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Domestic politics and family absence [electronic resource] : the correspondence (1588-1621) of Robert Sidney, first Earl of Leicester, and Barbara Gamage Sidney /
edited by Margaret P. Hannay, Noel J. Kinnamon, and Michael G. Brennan.
imprint
Aldershot, Hants, England ; Burlington, VT : Ashgate, c2005.
description
xvi, 272 p. : ill. ; 23 cm.
ISBN
0754606007 (alk. paper)
format(s)
Book
A Look Inside
Reviews
This item was reviewed in:
Reference & Research Book News, August 2005
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Summaries
Bowker Data Service Summary
This collection of letters from Robert Sidney, first Earl of Leicester, to his wife is a record of an affectionate marriage that endured long absences, the deaths of most of their children, crushing financial problems, and the physical decline of old age.
Long Description
Though all but three of Robert Sidney's 332 extant letters to his wife Barbara Gamage Sidney have been in the Sidney family archive, they have never previously been fully transcribed or edited. This edition of the surviving letters, which Sidney wrote to his wife when they were separated for long periods by his official duties at various continental locations, provides a wealth of information about the Sidneys' family life. They touch on matters such as family illnesses, the children's education, court gossip, finances, and the construction of additions to Penshurst Place, the seat of the Sidney family. The letters also offer an extraordinary record of an early-modern English household in which the wife was entrusted with the overall responsibility for the well-being of her family, and for managing a large estate in the absence of her husband.Sidney's letters show that, although his union with the wealthy Welsh heiress Barbara Gamage may have been engineered primarily for political and financial ends, clearly the couple enjoyed a happy and loving marriage. Their correspondence is full of endearments, and Robert frequently tells his wife how much he misses her and their beloved children, including his 'Malkin,' later Lady Mary Wroth.The volume includes an introduction and notes by the editors. It also includes contextual materials such as relevant sections on family matters from letters to Robert from his trusted agent, Rowland Whyte; and from Robert Sidney's own business correspondence. The introduction specifically addresses the issue of Barbara's literacy, within the broader context of late-Elizabethan women's literacy.
Main Description
This edition of Robert Sidney's surviving letters to his wife Barbara Gamage Sidney provides a wealth of information about the Sidneys' family life. It also offers an extraordinary record of an early modern English household in which the wife was entrusted with the overall responsibility for the well-being of her family, and for managing a large estate in the absence of her husband. The volume includes an introduction and notes by the editors, as well as other contextual materials. The introduction specifically addresses the issue of Barbara's literacy, within the broader context of late-Elizabethan women's literacy.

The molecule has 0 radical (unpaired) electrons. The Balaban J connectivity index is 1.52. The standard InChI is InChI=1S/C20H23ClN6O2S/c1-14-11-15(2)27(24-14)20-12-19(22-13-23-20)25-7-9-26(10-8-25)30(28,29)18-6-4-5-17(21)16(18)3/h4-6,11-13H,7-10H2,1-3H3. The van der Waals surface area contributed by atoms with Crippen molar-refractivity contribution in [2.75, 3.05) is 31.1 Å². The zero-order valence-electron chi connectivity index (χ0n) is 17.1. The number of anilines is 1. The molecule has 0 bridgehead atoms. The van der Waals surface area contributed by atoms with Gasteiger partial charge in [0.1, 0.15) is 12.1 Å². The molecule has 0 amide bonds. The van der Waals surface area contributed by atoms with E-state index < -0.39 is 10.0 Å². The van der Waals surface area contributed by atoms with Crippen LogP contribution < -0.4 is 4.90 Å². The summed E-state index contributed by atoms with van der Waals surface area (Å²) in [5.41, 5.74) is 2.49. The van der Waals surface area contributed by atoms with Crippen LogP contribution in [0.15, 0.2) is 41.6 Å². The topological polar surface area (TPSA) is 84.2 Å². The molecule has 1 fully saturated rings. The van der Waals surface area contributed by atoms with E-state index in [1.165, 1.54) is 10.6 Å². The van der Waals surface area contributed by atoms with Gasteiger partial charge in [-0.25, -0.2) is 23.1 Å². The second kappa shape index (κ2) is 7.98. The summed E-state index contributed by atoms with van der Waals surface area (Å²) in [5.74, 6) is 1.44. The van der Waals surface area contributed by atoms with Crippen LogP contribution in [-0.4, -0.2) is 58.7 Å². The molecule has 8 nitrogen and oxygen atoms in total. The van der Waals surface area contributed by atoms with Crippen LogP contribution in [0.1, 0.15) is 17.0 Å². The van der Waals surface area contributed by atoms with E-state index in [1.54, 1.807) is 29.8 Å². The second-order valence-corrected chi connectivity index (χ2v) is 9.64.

Unpaid Annotation
This edition of Robert Sidney's surviving letters to his wife Barbara Gamage Sidney provides a wealth of information about the Sidney's family life. It also offers an extraordinary record of an early modern English household in which the wife was entrusted with the overall responsibility for the well-being of her family and for managing a large estate in the absence of her husband. The volume includes an introduction and notes by the editors, as well as other contextual materials. The introduction specifically addresses the issue of Barbara's literacy, within the broader context of late-Elizabethan women's literacy.
Unpaid Annotation
Though all but three of Robert Sidney's 332 letters to his wife Barbara Gamage Sidney have been preserved since about the late sixteenth century, they have never been fully transcribed or edited. This edition of the surviving letters, which Sidney wrote to his wife, provides a wealth of information about the Sidney's family life. They touch on matters such on matters such as family illnesses, the children's education, court gossip, finances, and the construction of additions to Penshurst Place, the seat of the Sidney family. The letters also offer an extraordinary record of an early modern English household in which the wife ws entrusted with the overall responsibility for the well-being of her family, and for managing a large estate in the absence of her husband.
Table of Contents
General editor's preface
Acknowledgements
Abbreviations
Illustrations, Sidney family tree
Sidney family alliances reflected in correspondence
Introduction
Letters about accounts
Principles of modernization
A note on the text
General description of the De L'Isle and Dudley letters
The letters
Persons and places
Appendix: 'To Penshurst'
Index
Table of Contents provided by Publisher. All Rights Reserved.

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